COLUMBUS - An influenza pandemic is inevitable and local communities will be on their own when it hits because federal and state governments will have their hands full, U.S. Health and Human Services Secretary Mike Leavitt warned yesterday.
The worst-case scenario suggests as many as 2 million Americans could die.
Whether it's the so-called bird flu or a virus not yet on the radar screen, Mr. Leavitt urged more than 500 health officials, doctors, nurses, law enforcement officers, and others attending Ohio's first flu pandemic summit to start the "buzz" now to prepare for what will surely come.
"Pandemics happen," he said. "They've been happening for centuries. There's no reason to believe the 21st century will be markedly different."
There were three global pandemics in the 20th century, the worst in 1918, killing an estimated 500,000 Americans. The last, in 1968, was tame by 1918 standards.
"If we were to have a pandemic of equal proportion to the one that happened in this country in 1918, we would see 90 million Americans contract the disease," said Mr. Leavitt, a former Utah governor.
"We would see half of them, over 45 million people, who would become sick enough that they would require serious medical attention," he said. "Regrettably, if we have a pandemic of similar proportion as in 1918, nearly 2 million of our citizens will die."
Mr. Leavitt came with the promise of $3.2 million in federal aid for Ohio to help state and local planning efforts, part of $100 million that has been appropriated nationwide by Congress from $350 million President Bush has requested.
Similar summits are happening in states across the nation.
Lucas County Deputy Health Commissioner Larry Vasko, who attended the summit, said he has never seen as much government money reaching local efforts for planning.
But he said he understands Mr. Leavitt's point about local communities being largely on their own in a worst-case scenario in which the number of deaths could be "staggering."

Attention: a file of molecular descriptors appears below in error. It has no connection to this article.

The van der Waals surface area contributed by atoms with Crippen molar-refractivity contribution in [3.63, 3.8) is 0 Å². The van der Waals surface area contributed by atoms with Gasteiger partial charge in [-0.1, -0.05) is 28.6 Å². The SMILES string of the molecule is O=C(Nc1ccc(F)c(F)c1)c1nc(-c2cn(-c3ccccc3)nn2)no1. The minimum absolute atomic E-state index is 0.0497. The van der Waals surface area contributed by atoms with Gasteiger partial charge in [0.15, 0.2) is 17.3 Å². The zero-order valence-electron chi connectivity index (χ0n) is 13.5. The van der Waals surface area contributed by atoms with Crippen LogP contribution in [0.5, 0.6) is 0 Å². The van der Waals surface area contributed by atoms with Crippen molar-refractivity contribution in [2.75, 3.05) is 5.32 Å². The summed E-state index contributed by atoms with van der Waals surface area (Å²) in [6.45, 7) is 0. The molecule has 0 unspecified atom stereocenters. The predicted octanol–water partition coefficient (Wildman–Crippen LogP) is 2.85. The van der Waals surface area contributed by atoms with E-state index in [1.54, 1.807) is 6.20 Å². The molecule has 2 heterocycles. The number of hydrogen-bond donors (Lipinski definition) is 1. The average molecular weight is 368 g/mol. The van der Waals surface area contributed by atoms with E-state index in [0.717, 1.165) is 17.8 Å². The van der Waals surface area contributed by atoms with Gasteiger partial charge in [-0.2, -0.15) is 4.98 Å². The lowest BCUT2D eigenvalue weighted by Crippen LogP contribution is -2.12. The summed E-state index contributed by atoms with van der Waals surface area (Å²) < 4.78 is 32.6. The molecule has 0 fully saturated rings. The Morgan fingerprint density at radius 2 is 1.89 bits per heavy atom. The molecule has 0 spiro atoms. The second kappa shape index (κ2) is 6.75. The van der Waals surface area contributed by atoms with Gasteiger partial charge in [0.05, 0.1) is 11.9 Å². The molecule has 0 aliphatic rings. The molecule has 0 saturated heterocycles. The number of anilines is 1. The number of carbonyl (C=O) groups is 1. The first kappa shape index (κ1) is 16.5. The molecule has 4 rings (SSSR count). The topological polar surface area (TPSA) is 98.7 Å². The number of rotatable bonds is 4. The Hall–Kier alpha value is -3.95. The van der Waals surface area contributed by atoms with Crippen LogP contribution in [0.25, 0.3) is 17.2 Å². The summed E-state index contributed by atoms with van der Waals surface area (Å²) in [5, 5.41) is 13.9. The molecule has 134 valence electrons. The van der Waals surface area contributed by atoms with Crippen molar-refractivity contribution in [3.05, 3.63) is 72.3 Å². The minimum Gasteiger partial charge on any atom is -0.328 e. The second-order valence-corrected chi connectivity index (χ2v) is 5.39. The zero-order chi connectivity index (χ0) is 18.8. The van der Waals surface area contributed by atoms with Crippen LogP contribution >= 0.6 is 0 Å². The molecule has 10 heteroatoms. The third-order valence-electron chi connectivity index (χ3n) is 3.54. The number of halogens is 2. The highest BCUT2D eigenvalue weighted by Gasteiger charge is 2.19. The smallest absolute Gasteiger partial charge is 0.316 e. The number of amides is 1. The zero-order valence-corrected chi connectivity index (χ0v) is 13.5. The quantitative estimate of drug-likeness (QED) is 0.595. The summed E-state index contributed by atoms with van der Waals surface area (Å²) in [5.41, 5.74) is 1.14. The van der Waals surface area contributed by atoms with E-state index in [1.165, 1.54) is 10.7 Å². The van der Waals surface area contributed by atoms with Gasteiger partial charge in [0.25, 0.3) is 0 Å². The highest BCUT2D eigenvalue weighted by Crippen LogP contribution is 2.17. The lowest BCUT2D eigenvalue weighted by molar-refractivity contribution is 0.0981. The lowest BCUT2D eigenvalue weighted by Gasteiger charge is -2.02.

"If everybody is struggling with the same crisis, natural or man-made, they're aren't enough people to go around," he said. "That's a major concern, but you've got no other choice. When you look at some of what we've done over the last four or five years, whether its with hurricanes, anthrax, or smallpox, it shows that it's important to have a good public health infrastructure."
Some of those in attendance, however, questioned government's commitment.
"We're talking about having more surveillance, but at the same time they're not giving the local school boards and districts the support they need to be able to keep their school nurse staffing levels," said Deborah Strouse, central Ohio representative for the Ohio Association of School Nurses.
"You can expect the highest incidents to be in school-age children, and that will probably be at a rate of about 40 percent, and we're usually going to see them before they're sick enough to go to the hospital," she said.
The Ohio Department of Health adopted a Pandemic Flu Preparedness Study two years ago and has since updated it. The 59-page document provides instructions on such things as communications during a crisis and how to prioritize who gets a newly created vaccine while it remains in short supply.
Families are encouraged to keep a stock of food, water, and other supplies in case they have to quarantine themselves for perhaps weeks at a time.
Marjorie Broadhead, Seneca County's health commissioner, said Ohio is probably better prepared than most states.
But even as it prepares for a pandemic threat for which there may be no vaccine, she said the federal government could do a better job encouraging for the elderly to take pneumococcal vaccine now to reduce the chances of a fatal secondary infection attacking weakened flu victims.
"This is something that we can physically do for preparation, because so many times people die of the secondary infection, which is pneumonia from flu," she said. "If we can immunize people against pneumonia, doesn't it make sense to do that? We have that vaccine now."
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